Title:
MODULAR BLOCK WALL SYSTEM
Kind Code:
A1


Abstract:
A modular masonry system includes a plurality of masonry modules each having inner and outer structural members. Top and bottom spanning members extend the length of the inner and outer structural members and are retained within respective upper and lower retaining grooves of the inner and outer structural members. The top spanning member includes a second retaining feature that cooperates with a first retaining feature of the bottom spanning member of an adjacent masonry module. An insulation member is disposed within an interior volume defined between the inner and outer structural members and the top and bottom spanning members. The first retaining feature of each bottom spanning member slidably engages the second retaining feature of at least one vertically adjacent top spanning member. The engagement of the first and second retaining features aligns and secures the engaged masonry modules without the use of mortar.



Inventors:
Deboer, Richard Nelson (Grand Rapids, MI, US)
Application Number:
15/246944
Publication Date:
12/15/2016
Filing Date:
08/25/2016
Assignee:
DeBoer Richard Nelson
Primary Class:
International Classes:
E04B2/46; E04B2/02; E04B2/54; E04C1/00
View Patent Images:
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Primary Examiner:
FONSECA, JESSIE T
Attorney, Agent or Firm:
PRICE HENEVELD LLP (GRAND RAPIDS, MI, US)
Claims:
What is claimed is:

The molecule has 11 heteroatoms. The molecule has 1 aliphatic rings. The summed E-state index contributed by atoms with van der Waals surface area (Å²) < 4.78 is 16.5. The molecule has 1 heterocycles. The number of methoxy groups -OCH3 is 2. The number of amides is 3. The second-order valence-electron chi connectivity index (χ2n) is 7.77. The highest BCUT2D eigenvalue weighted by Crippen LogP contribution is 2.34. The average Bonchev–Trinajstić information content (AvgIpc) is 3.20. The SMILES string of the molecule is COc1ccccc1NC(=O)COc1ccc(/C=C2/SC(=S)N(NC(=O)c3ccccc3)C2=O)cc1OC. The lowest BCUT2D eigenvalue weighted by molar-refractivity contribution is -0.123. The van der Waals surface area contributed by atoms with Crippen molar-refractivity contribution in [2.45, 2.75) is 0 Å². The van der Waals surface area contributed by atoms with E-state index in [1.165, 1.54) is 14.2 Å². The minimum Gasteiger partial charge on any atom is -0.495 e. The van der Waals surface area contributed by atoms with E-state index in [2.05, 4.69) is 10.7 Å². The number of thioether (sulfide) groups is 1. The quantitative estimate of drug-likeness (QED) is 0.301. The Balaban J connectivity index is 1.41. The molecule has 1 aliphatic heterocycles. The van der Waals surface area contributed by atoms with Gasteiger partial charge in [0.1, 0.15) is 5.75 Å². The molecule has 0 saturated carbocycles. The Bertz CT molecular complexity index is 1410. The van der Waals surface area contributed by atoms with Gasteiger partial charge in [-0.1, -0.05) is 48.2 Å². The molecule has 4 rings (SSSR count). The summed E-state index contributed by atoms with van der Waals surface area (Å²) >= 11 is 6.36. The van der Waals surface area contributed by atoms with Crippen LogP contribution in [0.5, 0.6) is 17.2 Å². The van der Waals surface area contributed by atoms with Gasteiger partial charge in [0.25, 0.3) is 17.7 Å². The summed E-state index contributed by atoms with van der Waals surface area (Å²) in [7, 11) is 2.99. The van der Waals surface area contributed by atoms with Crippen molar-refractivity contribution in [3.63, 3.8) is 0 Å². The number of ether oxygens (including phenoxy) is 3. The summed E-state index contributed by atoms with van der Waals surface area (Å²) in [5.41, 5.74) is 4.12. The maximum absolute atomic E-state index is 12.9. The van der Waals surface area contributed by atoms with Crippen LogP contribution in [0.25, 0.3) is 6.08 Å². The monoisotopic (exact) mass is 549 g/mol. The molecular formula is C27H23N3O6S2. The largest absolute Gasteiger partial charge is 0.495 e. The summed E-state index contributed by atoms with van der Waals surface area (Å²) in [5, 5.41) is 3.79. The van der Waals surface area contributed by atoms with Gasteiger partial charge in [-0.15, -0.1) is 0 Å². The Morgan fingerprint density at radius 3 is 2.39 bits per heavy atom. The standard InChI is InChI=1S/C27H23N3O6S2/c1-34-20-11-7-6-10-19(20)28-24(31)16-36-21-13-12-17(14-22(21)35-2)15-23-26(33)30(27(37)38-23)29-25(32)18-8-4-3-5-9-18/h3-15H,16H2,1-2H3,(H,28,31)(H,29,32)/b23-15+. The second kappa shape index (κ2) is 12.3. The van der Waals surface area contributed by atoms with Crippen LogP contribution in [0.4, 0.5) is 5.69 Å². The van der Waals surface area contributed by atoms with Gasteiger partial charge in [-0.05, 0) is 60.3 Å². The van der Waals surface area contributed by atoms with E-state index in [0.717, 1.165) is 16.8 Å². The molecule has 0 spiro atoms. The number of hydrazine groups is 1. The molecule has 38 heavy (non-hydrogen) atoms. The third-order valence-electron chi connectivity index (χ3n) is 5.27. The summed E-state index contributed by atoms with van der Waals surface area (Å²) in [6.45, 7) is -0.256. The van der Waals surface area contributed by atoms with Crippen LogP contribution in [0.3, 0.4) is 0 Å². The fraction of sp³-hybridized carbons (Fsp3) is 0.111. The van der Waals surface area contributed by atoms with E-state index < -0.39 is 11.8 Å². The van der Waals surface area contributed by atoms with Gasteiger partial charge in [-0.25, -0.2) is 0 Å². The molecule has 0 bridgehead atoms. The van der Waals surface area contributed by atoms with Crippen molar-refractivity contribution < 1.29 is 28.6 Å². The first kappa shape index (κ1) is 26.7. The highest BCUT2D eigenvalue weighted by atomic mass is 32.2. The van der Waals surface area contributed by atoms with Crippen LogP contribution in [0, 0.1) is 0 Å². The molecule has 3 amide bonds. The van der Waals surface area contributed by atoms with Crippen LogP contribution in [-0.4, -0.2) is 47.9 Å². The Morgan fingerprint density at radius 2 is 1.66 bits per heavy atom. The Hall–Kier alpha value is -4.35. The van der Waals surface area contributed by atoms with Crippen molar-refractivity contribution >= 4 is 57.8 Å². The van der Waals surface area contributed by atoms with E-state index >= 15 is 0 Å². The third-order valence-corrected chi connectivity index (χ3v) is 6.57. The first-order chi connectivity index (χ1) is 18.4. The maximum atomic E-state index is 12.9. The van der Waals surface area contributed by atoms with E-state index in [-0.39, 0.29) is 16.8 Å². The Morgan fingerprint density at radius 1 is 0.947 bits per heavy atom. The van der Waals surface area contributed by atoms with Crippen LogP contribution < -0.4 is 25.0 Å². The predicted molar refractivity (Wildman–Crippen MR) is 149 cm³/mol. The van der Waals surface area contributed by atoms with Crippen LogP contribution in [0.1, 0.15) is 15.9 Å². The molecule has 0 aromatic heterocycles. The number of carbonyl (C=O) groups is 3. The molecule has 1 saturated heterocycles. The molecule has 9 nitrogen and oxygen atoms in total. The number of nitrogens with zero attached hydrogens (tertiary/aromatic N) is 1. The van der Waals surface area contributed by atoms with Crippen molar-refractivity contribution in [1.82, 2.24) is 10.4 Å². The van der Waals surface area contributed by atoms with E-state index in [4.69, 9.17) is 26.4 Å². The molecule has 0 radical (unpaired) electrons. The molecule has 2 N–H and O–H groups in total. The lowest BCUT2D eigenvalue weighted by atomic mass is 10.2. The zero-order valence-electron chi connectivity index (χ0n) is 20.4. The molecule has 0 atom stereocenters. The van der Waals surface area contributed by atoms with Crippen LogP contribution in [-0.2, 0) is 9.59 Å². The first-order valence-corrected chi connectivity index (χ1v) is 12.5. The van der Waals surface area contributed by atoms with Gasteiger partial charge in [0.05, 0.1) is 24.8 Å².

1. A block module for a modular block system, each block module comprising: a structural component having inner and outer portions; and first and second retaining features extending outward from the inner and outer portions of the structural component, the first retaining feature being integrally formed with a first spanning member extending between the inner and outer portions of the structural component, and the second retaining feature being integrally formed with a second spanning member that opposes the first spanning member and extends between the inner and outer portions of the structural component, wherein the first and second spanning members position the inner and outer portions of the structural component at a predetermined spacing, wherein the first retaining feature is configured to slidably engage the second retaining feature of an adjacent block module.

2. The block module of claim 1, wherein the first and second retaining features are mortar-free retaining features.

3. The block module of claim 1, wherein the inner and outer portions of the structural component are defined by separate inner and outer structural components.

4. The block module of claim 1, wherein an insulation member is engaged with the structural component.

5. The block module of claim 4, wherein the insulation member is disposed between the inner and outer portions of the structural component.

6. The block module of claim 5, wherein the first and second spanning members exert a laterally inward compressive force against the inner and outer portions of the structural component to compress the insulation member between the inner and outer portions and secure the inner and outer portions, the first and second spanning members and the insulation member in a unitary member to form the block module.